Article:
MB: What are some of the topics you weave into your book and what are some of your major messages?

SW: The book is about our relationships with animals, how they feel from the animals' perspectives (assessed using animal welfare science) and how we can improve them (through individual actions and how these actions can contribute to broader societal transformation). It includes chapters on farmed animals, companion animals, animals used for sport, and wild animals impacted by human activity.

Some of the broad themes include the importance of taking the perspectives of the animals we keep and use for our benefit as a starting point for considering their welfare and recognising their morally relevant commonality with humans, but not mistakenly assuming they are "just like us," which risks our not providing for their species-specific needs.

Jean Alves, Pexels free download.
Source: Jean Alves, Pexels free download.

For those with an interest in the veterinary profession’s role in animal welfare, the book draws on various veterinary animal welfare policies and recommendations, such as: advocating an end to the use of farrowing crates; pet rabbits to have appropriate companionship; horses to have their 3Fs met (Friendship, Freedom and Forage); improvements to welfare at slaughter; and the end of routine mutilations in animal agriculture.

MB: How does your book differ from others that are concerned with some of the same general topics?

SW: One reviewer, in comparing the book to Peter Singer’s Animal Liberation, titles in the UFAW Animal Welfare series, and Philip Lymbery’s Farmageddon—which the reviewer selected for representing a philosophical treatise, scientific accounts, and a campaigning text, respectively—said that Through A Vet’s Eyes "strikes a clever balance between these often competing positions."

MB: Are you hopeful that as people learn more about what being a veterinarian actually entails they will have a greater appreciation for what you all do—the ups and downs and the challenges?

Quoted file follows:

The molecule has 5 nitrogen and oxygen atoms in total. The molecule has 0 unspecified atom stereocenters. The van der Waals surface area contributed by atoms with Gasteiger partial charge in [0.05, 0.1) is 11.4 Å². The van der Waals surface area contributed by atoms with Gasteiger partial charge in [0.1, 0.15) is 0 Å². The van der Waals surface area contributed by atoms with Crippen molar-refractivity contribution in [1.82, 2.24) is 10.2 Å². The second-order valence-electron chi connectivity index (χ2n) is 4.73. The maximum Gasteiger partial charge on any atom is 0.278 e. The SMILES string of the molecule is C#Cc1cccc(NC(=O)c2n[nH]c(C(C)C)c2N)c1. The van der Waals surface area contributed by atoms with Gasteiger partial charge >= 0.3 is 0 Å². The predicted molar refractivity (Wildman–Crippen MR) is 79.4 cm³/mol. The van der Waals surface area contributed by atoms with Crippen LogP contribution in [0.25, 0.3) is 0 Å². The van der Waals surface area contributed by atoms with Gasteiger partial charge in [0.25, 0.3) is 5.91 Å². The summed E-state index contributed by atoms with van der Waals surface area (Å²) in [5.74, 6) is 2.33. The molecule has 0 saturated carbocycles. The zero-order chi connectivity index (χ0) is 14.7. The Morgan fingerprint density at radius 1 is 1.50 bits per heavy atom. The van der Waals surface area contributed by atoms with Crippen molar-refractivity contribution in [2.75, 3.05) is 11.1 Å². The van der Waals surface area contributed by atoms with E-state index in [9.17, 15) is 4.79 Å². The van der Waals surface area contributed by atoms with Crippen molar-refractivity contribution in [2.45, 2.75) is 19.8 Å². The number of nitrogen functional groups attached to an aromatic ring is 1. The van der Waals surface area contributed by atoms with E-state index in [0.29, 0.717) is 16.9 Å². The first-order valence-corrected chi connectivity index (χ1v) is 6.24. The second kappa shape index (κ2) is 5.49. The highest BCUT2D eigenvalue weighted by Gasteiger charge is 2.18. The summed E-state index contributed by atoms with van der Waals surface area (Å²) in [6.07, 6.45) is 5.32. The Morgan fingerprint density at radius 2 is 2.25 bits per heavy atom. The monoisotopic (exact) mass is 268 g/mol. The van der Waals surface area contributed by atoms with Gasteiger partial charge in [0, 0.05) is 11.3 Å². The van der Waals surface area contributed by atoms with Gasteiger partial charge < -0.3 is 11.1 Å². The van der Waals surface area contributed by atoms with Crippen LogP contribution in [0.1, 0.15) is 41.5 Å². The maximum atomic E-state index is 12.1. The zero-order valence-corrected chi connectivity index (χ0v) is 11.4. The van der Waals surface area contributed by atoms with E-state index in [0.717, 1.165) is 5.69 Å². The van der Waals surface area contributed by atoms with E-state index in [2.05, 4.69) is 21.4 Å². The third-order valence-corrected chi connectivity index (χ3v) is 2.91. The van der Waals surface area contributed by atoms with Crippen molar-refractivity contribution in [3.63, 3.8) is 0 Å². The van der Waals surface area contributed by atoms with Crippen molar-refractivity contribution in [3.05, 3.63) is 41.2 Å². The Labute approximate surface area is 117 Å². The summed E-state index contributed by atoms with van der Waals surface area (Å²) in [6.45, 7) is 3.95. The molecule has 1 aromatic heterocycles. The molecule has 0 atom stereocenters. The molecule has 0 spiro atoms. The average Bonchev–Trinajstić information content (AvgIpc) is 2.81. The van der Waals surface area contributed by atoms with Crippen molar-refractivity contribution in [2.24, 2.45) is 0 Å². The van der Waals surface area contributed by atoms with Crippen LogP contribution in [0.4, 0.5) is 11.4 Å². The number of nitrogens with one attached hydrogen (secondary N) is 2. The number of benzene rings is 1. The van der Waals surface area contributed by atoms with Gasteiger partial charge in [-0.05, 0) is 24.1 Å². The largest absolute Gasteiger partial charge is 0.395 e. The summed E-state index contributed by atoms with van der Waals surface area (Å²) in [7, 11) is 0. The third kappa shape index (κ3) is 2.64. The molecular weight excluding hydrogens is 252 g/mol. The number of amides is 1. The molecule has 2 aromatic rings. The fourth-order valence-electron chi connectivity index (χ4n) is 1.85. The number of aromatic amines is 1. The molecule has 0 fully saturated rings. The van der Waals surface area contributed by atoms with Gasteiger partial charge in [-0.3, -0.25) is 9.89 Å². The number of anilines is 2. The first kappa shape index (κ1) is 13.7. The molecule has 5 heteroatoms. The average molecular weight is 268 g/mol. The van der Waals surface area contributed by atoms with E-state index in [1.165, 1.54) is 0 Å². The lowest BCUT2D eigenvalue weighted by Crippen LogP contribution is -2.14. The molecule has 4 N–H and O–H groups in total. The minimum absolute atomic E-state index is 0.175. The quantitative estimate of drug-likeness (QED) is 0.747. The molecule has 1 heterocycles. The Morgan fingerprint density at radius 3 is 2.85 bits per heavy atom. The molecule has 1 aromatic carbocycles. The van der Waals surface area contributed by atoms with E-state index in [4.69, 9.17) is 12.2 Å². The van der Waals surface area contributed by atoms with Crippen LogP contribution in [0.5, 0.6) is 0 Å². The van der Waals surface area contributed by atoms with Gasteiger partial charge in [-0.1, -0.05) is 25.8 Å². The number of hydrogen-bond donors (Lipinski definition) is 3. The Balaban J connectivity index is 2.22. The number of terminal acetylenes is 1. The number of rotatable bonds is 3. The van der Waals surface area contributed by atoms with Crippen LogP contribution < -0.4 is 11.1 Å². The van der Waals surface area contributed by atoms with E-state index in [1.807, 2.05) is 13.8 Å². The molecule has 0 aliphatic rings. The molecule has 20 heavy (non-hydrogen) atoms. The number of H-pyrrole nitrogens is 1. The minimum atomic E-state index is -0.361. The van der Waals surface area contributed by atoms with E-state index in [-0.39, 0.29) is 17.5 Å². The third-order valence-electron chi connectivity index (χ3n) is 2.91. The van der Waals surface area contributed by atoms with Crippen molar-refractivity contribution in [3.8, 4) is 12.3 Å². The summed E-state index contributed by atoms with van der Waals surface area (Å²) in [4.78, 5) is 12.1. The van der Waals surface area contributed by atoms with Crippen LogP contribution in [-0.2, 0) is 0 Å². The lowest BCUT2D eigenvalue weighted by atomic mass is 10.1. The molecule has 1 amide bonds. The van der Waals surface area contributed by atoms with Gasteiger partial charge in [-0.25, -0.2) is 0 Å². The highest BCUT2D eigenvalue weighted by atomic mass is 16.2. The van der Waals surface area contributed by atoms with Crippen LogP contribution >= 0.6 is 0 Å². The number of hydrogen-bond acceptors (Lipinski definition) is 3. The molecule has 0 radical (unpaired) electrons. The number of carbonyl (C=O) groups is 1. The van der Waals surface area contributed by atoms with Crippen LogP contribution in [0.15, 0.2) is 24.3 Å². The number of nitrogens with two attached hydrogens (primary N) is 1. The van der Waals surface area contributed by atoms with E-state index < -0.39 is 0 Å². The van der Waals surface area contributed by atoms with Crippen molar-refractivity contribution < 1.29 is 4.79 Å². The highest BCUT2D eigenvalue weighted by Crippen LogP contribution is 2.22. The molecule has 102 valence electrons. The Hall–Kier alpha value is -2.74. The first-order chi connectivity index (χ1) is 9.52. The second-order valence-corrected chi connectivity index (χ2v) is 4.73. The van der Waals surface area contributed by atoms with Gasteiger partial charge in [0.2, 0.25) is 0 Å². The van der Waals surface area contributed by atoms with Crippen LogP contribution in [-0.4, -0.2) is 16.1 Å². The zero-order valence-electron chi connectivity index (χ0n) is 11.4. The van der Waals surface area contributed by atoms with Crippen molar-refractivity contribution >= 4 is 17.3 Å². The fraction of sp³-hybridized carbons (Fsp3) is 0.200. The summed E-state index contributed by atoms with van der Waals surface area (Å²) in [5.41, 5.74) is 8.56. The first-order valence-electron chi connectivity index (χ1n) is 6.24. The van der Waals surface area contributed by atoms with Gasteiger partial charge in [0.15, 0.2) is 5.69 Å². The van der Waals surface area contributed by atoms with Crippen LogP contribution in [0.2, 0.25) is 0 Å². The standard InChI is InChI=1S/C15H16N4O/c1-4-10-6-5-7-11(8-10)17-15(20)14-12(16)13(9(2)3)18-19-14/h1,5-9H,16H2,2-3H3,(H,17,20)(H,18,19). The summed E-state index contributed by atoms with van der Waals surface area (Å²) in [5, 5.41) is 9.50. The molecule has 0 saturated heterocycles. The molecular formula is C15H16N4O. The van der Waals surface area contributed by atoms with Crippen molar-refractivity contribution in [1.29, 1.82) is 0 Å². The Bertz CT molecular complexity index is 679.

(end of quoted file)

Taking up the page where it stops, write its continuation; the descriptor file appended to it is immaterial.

SW: I hope that the book will help raise awareness of the ethical dimensions of veterinary work, which have risen to prominence in recent years and are an increasingly important aspect of veterinary training, research, and practice. A key element is that promoting the best interests of animals under our care is necessary but not sufficient in fulfilling our duty to animal welfare; the veterinary profession must concurrently speak up about the root causes of animal welfare problems, raising public awareness and challenging the status quo of animal use.

We have a duty, as trusted professionals, to provide animal welfare leadership, and for our advocacy to promote positive animal feelings as well as to prevent negative ones.


In conversation with Sean Wensley, an award-winning UK veterinarian and recent President of the British Veterinary Association (BVA). He chairs the Animal Welfare Working Group of the Federation of Veterinarians of Europe (FVE), which represents veterinary organisations from 40 European countries. Sean has contributed to animal welfare and conservation projects around the world and in 2017 received the inaugural World Veterinary Association (WVA) Global Animal Welfare Award for Europe. He is a Fellow of the Royal College of Veterinary Surgeons and a Senior Veterinary Surgeon at the national UK veterinary charity, the People’s Dispensary for Sick Animals (PDSA). His media appearances include BBC Radio 4 Today, BBC Breakfast, Good Morning Britain and The Big Questions. Sean’s first book Through A Vet’s Eyes: How We Can All Choose a Better Life for Animals was one of the Financial Times’ Best Summer Books of 2022.

Veterinarians Can Help Promote Animal and Human Well-being.

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Veterinary Ethics: Dogs Must Get the Very Best Care Possible.

A Veterinarian's Stories of Love, Loss, and Hope.

Veterinary Ethics: Life & Death Decisions in the Real World.

Why Veterinary Education Needs Major Improvements.